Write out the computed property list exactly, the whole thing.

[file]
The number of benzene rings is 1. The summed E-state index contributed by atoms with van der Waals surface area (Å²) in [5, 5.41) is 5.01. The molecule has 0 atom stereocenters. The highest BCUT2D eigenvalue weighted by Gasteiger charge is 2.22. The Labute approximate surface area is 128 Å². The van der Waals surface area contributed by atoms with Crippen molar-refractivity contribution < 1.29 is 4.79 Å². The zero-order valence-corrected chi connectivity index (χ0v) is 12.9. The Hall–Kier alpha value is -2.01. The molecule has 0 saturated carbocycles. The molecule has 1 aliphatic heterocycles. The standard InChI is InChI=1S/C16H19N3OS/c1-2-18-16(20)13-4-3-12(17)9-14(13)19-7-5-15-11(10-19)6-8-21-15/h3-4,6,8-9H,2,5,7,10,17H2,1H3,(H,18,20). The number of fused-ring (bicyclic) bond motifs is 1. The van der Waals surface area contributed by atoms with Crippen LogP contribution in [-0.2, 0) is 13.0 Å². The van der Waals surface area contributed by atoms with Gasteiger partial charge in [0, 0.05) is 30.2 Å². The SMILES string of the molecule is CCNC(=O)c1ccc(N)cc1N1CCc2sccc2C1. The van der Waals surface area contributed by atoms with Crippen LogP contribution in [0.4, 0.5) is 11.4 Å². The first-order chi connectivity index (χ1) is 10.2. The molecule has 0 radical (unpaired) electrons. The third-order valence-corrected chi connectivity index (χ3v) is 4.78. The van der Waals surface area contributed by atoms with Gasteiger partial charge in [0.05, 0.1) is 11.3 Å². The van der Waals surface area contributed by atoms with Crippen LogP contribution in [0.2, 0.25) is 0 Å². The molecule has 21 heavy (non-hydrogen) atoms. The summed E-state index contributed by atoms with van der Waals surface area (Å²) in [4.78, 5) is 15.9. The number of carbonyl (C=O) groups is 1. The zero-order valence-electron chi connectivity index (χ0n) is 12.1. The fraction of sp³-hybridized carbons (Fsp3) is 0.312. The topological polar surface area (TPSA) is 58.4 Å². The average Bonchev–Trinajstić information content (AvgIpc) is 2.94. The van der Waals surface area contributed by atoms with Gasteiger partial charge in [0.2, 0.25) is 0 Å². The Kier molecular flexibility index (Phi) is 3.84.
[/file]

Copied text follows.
The number of benzene rings is 1. The summed E-state index contributed by atoms with van der Waals surface area (Å²) in [5, 5.41) is 5.01. The molecule has 0 atom stereocenters. The highest BCUT2D eigenvalue weighted by Gasteiger charge is 2.22. The Labute approximate surface area is 128 Å². The van der Waals surface area contributed by atoms with Crippen molar-refractivity contribution < 1.29 is 4.79 Å². The zero-order valence-corrected chi connectivity index (χ0v) is 12.9. The Hall–Kier alpha value is -2.01. The molecule has 0 saturated carbocycles. The molecule has 1 aliphatic heterocycles. The standard InChI is InChI=1S/C16H19N3OS/c1-2-18-16(20)13-4-3-12(17)9-14(13)19-7-5-15-11(10-19)6-8-21-15/h3-4,6,8-9H,2,5,7,10,17H2,1H3,(H,18,20). The number of fused-ring (bicyclic) bond motifs is 1. The van der Waals surface area contributed by atoms with Crippen LogP contribution in [-0.2, 0) is 13.0 Å². The van der Waals surface area contributed by atoms with Gasteiger partial charge in [0, 0.05) is 30.2 Å². The SMILES string of the molecule is CCNC(=O)c1ccc(N)cc1N1CCc2sccc2C1. The van der Waals surface area contributed by atoms with Crippen LogP contribution in [0.4, 0.5) is 11.4 Å². The first-order chi connectivity index (χ1) is 10.2. The molecule has 0 radical (unpaired) electrons. The third-order valence-corrected chi connectivity index (χ3v) is 4.78. The van der Waals surface area contributed by atoms with Gasteiger partial charge in [0.05, 0.1) is 11.3 Å². The van der Waals surface area contributed by atoms with Crippen LogP contribution in [0.2, 0.25) is 0 Å². The molecule has 21 heavy (non-hydrogen) atoms. The summed E-state index contributed by atoms with van der Waals surface area (Å²) in [4.78, 5) is 15.9. The number of carbonyl (C=O) groups is 1. The zero-order valence-electron chi connectivity index (χ0n) is 12.1. The fraction of sp³-hybridized carbons (Fsp3) is 0.312. The topological polar surface area (TPSA) is 58.4 Å². The average Bonchev–Trinajstić information content (AvgIpc) is 2.94. The van der Waals surface area contributed by atoms with Gasteiger partial charge in [0.2, 0.25) is 0 Å². The Kier molecular flexibility index (Phi) is 3.84.